Have you encountered what you believe to be misleading advertising by someone in the legal profession? The First Amendment to the U.S. Constitution ensures freedom of speech, and lawyers and law firms are allowed to advertise their services in newspapers, in directories, in magazines, on the radio, on television, and on the Internet.
However, Georgia law (O.C.G.A. Section 10-1-427) prohibits the intentional false advertisement of legal services. Legal ads must not contain statements that are fraudulent, deceptive, untrue or misleading.
Under the rules of conduct of the State Bar of Georgia, a legal ad can be considered a false advertisement if it:
- Misrepresents the facts by leaving out necessary information;
- Creates unjustified expectations of what the attorney can do;
- Compares the advertising lawyer’s services to those of another lawyer or lawyers without substantiation;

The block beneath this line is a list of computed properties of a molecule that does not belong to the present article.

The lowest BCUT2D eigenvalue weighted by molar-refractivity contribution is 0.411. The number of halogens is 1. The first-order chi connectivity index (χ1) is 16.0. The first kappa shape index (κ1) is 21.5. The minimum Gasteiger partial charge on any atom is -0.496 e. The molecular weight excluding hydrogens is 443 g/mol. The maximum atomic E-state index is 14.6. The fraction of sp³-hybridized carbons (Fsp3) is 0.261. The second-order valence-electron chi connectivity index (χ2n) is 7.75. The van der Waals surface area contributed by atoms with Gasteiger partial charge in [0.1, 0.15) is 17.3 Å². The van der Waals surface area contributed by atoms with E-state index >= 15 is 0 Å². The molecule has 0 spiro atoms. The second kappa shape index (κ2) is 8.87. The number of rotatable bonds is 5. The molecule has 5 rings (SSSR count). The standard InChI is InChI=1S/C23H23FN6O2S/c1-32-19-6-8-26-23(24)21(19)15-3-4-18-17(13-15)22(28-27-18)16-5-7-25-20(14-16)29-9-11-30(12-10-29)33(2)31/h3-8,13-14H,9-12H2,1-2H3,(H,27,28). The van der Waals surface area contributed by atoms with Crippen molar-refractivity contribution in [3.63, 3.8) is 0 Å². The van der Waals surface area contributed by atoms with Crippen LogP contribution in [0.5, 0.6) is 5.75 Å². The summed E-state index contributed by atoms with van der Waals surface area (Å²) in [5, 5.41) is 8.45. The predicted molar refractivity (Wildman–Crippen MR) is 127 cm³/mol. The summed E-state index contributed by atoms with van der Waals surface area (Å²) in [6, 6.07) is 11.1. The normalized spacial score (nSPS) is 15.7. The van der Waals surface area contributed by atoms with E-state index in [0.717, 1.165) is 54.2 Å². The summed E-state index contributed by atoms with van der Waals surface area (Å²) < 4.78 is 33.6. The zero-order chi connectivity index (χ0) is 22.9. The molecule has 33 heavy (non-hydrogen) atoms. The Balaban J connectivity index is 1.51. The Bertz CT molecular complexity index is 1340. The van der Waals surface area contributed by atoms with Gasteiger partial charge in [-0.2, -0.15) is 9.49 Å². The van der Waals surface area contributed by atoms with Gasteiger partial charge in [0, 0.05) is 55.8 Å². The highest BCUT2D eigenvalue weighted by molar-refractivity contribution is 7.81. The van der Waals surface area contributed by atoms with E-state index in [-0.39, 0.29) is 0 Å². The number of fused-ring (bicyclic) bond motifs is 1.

- Mentions contingency fees without further explanation; or
- Claims “No fee unless you collect or win,” without pointing out possible associated costs that are usually paid by the client.
Be sure to read the ad’s disclaimers for important additional information. For instance, a disclaimer is the required method of disclosing what may and may not be included in an attorney’s contingency fees.
Any legal advertisement must include the name of the lawyer or law firm who created the ad and who is responsible for its content. Georgia law does not hold the company publicizing the ad responsible for misrepresentations or omissions, unless it can be proved that the publisher or media outlet was aware of these in advance.
While advertisements may include any professional associations to which the lawyer belongs, a lawyer may not imply any connection to organizations with which he or she has no affiliation. If the ad offers only the services of one particular attorney or law firm, a majority of the responding callers may not be referred to another attorney or law firm.
You may file a complaint of false advertisement of legal services with the Governor's Office of Consumer Protection, which investigates such complaints and reports violations to the State Bar of Georgia.